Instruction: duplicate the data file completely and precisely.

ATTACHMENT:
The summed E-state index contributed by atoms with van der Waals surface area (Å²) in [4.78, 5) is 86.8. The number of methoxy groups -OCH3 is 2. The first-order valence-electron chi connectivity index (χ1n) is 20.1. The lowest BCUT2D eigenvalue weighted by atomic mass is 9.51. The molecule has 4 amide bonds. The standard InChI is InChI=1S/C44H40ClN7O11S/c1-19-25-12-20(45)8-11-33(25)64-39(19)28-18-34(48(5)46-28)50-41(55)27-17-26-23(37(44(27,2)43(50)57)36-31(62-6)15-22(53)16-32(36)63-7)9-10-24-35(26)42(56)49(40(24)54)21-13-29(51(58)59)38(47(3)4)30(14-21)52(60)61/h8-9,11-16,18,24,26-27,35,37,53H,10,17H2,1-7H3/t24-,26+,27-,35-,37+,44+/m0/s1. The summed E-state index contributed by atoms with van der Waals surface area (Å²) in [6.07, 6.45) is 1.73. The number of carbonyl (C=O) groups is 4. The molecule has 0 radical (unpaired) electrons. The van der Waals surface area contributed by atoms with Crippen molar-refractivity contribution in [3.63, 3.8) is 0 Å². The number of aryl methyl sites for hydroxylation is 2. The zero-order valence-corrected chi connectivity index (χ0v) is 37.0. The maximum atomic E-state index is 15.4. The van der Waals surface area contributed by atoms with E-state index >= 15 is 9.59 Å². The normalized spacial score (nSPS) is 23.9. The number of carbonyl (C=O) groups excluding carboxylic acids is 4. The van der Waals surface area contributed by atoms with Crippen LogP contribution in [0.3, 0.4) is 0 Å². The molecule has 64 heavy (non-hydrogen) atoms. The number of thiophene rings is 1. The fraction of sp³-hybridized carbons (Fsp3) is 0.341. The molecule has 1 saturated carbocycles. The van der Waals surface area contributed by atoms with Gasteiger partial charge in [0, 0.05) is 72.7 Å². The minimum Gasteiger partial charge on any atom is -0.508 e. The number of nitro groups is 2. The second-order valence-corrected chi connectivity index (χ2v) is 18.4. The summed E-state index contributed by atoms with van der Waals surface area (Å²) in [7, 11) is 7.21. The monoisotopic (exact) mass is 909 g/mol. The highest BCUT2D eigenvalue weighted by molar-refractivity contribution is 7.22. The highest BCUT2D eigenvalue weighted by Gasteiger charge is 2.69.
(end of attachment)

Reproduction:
The summed E-state index contributed by atoms with van der Waals surface area (Å²) in [4.78, 5) is 86.8. The number of methoxy groups -OCH3 is 2. The first-order valence-electron chi connectivity index (χ1n) is 20.1. The lowest BCUT2D eigenvalue weighted by atomic mass is 9.51. The molecule has 4 amide bonds. The standard InChI is InChI=1S/C44H40ClN7O11S/c1-19-25-12-20(45)8-11-33(25)64-39(19)28-18-34(48(5)46-28)50-41(55)27-17-26-23(37(44(27,2)43(50)57)36-31(62-6)15-22(53)16-32(36)63-7)9-10-24-35(26)42(56)49(40(24)54)21-13-29(51(58)59)38(47(3)4)30(14-21)52(60)61/h8-9,11-16,18,24,26-27,35,37,53H,10,17H2,1-7H3/t24-,26+,27-,35-,37+,44+/m0/s1. The summed E-state index contributed by atoms with van der Waals surface area (Å²) in [6.07, 6.45) is 1.73. The number of carbonyl (C=O) groups is 4. The molecule has 0 radical (unpaired) electrons. The van der Waals surface area contributed by atoms with Crippen molar-refractivity contribution in [3.63, 3.8) is 0 Å². The number of aryl methyl sites for hydroxylation is 2. The zero-order valence-corrected chi connectivity index (χ0v) is 37.0. The maximum atomic E-state index is 15.4. The van der Waals surface area contributed by atoms with E-state index >= 15 is 9.59 Å². The normalized spacial score (nSPS) is 23.9. The number of carbonyl (C=O) groups excluding carboxylic acids is 4. The van der Waals surface area contributed by atoms with Crippen LogP contribution in [0.3, 0.4) is 0 Å². The molecule has 64 heavy (non-hydrogen) atoms. The number of thiophene rings is 1. The fraction of sp³-hybridized carbons (Fsp3) is 0.341. The molecule has 1 saturated carbocycles. The van der Waals surface area contributed by atoms with Gasteiger partial charge in [0, 0.05) is 72.7 Å². The minimum Gasteiger partial charge on any atom is -0.508 e. The number of nitro groups is 2. The second-order valence-corrected chi connectivity index (χ2v) is 18.4. The summed E-state index contributed by atoms with van der Waals surface area (Å²) in [7, 11) is 7.21. The monoisotopic (exact) mass is 909 g/mol. The highest BCUT2D eigenvalue weighted by molar-refractivity contribution is 7.22. The highest BCUT2D eigenvalue weighted by Gasteiger charge is 2.69.